Not long ago, digitally replacing a face in a video was possible only in a movie studio. Now, thanks to a wildly spreading new app — and much to the alarm of privacy experts — it can be done in seconds in the palm of your hand. 

The Zao app, developed by Chinese social network Momo, has rocketed to the top spot in China’s free Apple app store, according to AppAnnie. At the same time, users are expressing fears over Zao’s privacy policy, under which they give up property rights to their facial images, which may be used for marketing, Reuters reported.

The program works by taking a photo uploaded by a user and then applying “deepfake” techniques to swap an actor’s face for that of the user. The results are impressive. The app is only available in China, for now.

At present, it’s capable of swapping faces onto a limited number of video clips that have been pre-selected by the developers, such as clips of The Big Bang Theory. This is because these clips will have been aggressively pre-processed by the developers to make the process of switching faces fast.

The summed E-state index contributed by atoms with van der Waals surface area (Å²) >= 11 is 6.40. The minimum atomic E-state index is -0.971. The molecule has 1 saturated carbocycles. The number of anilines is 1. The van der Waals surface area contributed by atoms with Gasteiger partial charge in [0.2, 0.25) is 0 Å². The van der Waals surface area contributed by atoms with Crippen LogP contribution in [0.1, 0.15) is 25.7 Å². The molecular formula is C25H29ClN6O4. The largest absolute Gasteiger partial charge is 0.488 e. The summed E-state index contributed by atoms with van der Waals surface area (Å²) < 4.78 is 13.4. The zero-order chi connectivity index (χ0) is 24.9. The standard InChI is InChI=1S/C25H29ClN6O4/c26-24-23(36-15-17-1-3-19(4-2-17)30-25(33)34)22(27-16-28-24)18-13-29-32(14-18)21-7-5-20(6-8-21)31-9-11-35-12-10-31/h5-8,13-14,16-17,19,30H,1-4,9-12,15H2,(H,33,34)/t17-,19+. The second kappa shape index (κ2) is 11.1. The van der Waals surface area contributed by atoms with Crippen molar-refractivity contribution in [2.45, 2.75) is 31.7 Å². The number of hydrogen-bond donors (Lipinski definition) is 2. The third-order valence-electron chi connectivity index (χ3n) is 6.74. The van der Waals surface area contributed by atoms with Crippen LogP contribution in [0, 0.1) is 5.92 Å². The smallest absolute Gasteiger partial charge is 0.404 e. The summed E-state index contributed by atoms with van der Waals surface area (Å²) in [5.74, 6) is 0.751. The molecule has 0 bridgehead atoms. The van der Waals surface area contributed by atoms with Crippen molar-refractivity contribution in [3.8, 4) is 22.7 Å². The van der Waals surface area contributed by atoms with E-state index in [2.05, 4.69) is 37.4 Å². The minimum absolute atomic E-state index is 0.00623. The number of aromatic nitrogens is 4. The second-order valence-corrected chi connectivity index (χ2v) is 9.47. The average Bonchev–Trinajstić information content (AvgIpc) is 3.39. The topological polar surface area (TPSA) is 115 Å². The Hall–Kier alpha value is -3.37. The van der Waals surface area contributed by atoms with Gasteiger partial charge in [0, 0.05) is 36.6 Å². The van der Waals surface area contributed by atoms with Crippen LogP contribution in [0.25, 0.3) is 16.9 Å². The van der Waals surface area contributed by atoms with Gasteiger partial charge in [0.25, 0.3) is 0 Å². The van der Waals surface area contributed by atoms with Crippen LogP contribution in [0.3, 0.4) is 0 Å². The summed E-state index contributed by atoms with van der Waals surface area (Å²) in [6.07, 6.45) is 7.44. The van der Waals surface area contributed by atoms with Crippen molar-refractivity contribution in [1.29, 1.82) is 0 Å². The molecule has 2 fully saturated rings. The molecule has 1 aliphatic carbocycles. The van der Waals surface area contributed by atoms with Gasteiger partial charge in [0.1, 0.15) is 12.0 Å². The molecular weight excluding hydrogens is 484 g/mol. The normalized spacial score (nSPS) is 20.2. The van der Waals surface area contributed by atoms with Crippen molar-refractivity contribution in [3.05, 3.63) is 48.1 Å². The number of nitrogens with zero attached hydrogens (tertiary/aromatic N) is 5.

• Zao responded to user complaints, saying on Weibo that it takes users’ concerns seriously, and adding that Zao “doesn’t store users’ bio facial recognition data,” the app raises no payment risks, and more.
  • Zao will inevitably fuel fears that deepfakes will inevitably amplify fake news and disinformation, as the technology challenge of making anyone — such as politicians — appear to be saying anything will become trivial. The first major example of this was a fake video of Democratic House Speaker Nancy Pelosi was widely shared on conservative social media.
  • The policy response to deepfakes has so far been mixed. Some publishers, such as Reddit, have banned deepfakes entirely. Others such as Facebook have received criticism for allowing them to remain on both the main Facebook service and Instagram.

Karma Takeaway: Zao is a sign of things to come. The technology to create near flawless fabricated videos is already here, and it will not be possible to put it back in the bottle. If we want to tackle fake news, the solution may not be technology, but education.